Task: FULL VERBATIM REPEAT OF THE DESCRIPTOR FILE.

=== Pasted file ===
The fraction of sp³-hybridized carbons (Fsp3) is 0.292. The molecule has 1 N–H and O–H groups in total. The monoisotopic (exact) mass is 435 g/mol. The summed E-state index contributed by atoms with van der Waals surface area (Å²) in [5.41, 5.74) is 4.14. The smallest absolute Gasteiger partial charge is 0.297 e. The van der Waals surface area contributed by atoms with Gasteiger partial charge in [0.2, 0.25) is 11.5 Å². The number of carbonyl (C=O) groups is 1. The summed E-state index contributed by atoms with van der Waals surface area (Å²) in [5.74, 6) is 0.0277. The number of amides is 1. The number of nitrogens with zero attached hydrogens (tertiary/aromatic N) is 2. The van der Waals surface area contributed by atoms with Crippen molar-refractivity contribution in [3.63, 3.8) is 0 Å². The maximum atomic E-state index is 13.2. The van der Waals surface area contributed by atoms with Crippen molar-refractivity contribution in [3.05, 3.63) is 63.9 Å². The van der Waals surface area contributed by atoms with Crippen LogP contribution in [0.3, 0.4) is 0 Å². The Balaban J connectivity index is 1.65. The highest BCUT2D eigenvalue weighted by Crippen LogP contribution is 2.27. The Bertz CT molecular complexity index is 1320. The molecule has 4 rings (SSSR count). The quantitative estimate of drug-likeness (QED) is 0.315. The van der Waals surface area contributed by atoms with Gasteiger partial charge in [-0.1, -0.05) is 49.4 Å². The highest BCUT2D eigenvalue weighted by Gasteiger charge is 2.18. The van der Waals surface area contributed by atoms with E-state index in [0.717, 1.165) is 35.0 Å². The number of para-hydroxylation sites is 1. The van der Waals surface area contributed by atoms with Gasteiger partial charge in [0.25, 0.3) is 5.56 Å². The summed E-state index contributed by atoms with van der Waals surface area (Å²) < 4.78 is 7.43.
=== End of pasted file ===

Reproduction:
The fraction of sp³-hybridized carbons (Fsp3) is 0.292. The molecule has 1 N–H and O–H groups in total. The monoisotopic (exact) mass is 435 g/mol. The summed E-state index contributed by atoms with van der Waals surface area (Å²) in [5.41, 5.74) is 4.14. The smallest absolute Gasteiger partial charge is 0.297 e. The van der Waals surface area contributed by atoms with Gasteiger partial charge in [0.2, 0.25) is 11.5 Å². The number of carbonyl (C=O) groups is 1. The summed E-state index contributed by atoms with van der Waals surface area (Å²) in [5.74, 6) is 0.0277. The number of amides is 1. The number of nitrogens with zero attached hydrogens (tertiary/aromatic N) is 2. The van der Waals surface area contributed by atoms with Crippen molar-refractivity contribution in [3.63, 3.8) is 0 Å². The maximum atomic E-state index is 13.2. The van der Waals surface area contributed by atoms with Crippen molar-refractivity contribution in [3.05, 3.63) is 63.9 Å². The van der Waals surface area contributed by atoms with Crippen LogP contribution in [0.3, 0.4) is 0 Å². The Balaban J connectivity index is 1.65. The highest BCUT2D eigenvalue weighted by Crippen LogP contribution is 2.27. The Bertz CT molecular complexity index is 1320. The molecule has 4 rings (SSSR count). The quantitative estimate of drug-likeness (QED) is 0.315. The van der Waals surface area contributed by atoms with Gasteiger partial charge in [-0.1, -0.05) is 49.4 Å². The highest BCUT2D eigenvalue weighted by Gasteiger charge is 2.18. The van der Waals surface area contributed by atoms with E-state index in [0.717, 1.165) is 35.0 Å². The number of para-hydroxylation sites is 1. The van der Waals surface area contributed by atoms with Gasteiger partial charge in [0.25, 0.3) is 5.56 Å². The summed E-state index contributed by atoms with van der Waals surface area (Å²) < 4.78 is 7.43.